From Zimbabwe to Harper Adams via Belgium, Vongai Chekanai is now six months into her PhD research and is on a mission to deduce which cover crops are the best at protecting Daffodils from Nematodes.
Vongai completed her undergraduate and postgraduate programmes at the University of Zimbabwe and the University of Ghent, and all that knowledge is now being cultivated here at Harper Adams.
“I was excited to get started because for Applied Nematology, the researchers here at Harper Adams are world leaders…you cannot talk about Applied Nematology without talking about Harper’s Nematology team.
“Daffodils are susceptible to plant-parasitic nematodes and because of the ban on the use of pesticides Narcissus yields are starting to be effected.
“So, my PhD research is specifically concerned with trying to come up with an environmentally friendly way of reducing nematodes and increasing the yield of Daffodils across the sector, and one such way is the use of cover crops,” explains Vongai.
Vongai is preparing for her first set of field trials, which are scheduled to take place from June to October and will be using a range of bio-fumigant cover crops including brassicas and brown mustard, chicory, French marigolds and legumes.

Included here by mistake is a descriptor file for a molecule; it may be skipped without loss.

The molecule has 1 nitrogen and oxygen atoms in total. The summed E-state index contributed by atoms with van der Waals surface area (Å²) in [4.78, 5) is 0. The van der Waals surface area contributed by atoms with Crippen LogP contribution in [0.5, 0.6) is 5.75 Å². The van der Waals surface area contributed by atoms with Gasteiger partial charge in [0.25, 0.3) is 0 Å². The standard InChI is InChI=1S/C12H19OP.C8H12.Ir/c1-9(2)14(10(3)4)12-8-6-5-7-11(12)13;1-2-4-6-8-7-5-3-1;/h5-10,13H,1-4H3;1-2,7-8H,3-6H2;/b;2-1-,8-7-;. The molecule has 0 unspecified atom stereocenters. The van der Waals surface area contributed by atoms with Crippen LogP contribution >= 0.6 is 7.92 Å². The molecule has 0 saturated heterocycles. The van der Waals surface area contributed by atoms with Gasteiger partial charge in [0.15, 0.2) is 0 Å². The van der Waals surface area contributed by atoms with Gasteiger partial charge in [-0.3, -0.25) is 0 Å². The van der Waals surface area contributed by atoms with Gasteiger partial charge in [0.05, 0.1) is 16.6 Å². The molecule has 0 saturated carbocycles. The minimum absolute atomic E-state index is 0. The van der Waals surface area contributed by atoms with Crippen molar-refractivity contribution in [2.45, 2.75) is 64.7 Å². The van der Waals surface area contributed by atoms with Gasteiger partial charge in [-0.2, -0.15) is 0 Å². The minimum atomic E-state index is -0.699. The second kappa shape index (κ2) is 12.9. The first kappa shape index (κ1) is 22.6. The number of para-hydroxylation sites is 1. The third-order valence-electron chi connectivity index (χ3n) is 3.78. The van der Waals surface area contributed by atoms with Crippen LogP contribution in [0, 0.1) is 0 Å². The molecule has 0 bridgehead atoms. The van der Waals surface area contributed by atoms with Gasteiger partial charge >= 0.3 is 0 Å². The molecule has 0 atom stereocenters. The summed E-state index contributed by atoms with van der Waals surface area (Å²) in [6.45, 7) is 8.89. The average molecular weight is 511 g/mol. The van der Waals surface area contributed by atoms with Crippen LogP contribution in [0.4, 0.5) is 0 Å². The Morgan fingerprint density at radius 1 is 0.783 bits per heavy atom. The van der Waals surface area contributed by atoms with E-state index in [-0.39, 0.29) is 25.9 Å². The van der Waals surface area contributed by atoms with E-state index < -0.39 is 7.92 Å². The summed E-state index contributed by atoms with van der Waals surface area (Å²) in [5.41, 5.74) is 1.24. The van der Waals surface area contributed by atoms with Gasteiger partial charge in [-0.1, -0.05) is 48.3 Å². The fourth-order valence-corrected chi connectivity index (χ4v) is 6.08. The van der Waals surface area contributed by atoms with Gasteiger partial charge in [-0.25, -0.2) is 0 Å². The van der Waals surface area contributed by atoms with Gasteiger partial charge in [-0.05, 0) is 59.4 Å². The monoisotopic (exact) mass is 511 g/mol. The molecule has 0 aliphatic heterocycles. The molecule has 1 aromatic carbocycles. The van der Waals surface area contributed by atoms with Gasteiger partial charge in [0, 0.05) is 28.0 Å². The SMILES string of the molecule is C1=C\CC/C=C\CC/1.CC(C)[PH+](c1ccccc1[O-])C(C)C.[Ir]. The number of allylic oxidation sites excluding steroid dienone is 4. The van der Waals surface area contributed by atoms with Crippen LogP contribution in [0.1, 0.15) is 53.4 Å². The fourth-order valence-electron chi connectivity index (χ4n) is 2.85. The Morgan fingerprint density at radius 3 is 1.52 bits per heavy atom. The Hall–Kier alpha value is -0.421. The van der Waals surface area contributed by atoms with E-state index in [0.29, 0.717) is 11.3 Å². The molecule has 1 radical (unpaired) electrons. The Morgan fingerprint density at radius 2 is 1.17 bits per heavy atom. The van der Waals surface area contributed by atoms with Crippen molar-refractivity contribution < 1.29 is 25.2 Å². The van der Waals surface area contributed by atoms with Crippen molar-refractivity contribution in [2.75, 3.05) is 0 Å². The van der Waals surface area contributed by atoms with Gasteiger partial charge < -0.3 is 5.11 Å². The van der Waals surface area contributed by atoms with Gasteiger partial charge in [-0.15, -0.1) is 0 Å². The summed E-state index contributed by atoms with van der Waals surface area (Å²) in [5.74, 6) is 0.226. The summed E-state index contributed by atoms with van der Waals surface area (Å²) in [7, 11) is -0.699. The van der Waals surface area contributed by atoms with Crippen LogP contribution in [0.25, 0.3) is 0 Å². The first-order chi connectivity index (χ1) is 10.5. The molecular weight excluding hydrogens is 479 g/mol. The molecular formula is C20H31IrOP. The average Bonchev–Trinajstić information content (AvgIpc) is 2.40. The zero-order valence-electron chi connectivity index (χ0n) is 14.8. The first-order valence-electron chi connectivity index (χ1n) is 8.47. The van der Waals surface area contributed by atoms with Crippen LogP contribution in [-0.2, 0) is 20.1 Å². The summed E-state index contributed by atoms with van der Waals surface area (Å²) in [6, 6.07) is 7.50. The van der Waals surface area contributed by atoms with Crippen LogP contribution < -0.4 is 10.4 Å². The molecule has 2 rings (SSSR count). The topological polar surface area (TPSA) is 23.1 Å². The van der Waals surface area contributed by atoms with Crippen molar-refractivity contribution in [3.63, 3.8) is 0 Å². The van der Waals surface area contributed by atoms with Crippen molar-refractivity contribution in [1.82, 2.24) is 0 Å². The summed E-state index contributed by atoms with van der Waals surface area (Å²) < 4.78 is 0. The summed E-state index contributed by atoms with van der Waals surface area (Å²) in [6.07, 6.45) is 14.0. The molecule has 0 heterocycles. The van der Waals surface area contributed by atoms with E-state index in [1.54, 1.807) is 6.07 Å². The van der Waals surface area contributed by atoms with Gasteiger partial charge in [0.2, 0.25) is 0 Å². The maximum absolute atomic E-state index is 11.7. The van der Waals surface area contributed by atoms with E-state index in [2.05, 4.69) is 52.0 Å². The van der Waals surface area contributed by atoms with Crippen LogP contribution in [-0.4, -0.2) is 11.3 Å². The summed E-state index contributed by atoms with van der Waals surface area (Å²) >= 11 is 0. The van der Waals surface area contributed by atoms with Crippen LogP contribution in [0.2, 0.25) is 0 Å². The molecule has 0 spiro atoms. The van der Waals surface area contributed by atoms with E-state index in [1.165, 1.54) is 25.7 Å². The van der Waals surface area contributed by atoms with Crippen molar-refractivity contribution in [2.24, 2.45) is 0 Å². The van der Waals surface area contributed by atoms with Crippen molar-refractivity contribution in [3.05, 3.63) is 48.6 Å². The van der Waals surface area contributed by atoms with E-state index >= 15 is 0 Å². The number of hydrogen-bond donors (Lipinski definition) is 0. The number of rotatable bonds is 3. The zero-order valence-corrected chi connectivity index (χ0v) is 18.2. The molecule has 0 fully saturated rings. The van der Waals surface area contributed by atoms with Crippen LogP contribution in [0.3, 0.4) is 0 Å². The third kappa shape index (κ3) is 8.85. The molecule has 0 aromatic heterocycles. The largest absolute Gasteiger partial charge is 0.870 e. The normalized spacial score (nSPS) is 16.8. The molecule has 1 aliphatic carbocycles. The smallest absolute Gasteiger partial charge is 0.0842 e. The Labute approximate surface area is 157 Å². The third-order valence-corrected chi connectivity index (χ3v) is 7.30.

“As part of the preparatory work I will do bioassays in the Harper Adams laboratories before I get into the field.
“It’s a matter of doing the experiment in a controlled environment and finding out which crop performs the best.
“We then grow the cover crop, check the nematode suppressiveness potential and follow that up with the daffodils and then we compare the differences between the field results and the controlled study.”
Vongai comes from a family of subsistence farmers in Masvingo, Zimbabwe and she has been set on studying agricultural science from the age of 17.
“Agriculture as a science is fun and you can get everything you are looking for from it…if you like travelling you can travel to different conferences, if you like plants you can focus on plant sciences, if you like insects you do entomology.
“Doing a PhD, it’s not about how smart you are, it’s about liking the work that you are doing and wanting to acquire deeper knowledge, a PhD is just a further deepening of your knowledge.
“I think there is so much space for women in science, We should try and encourage each other and the younger generations to get involved in Science and Technology.”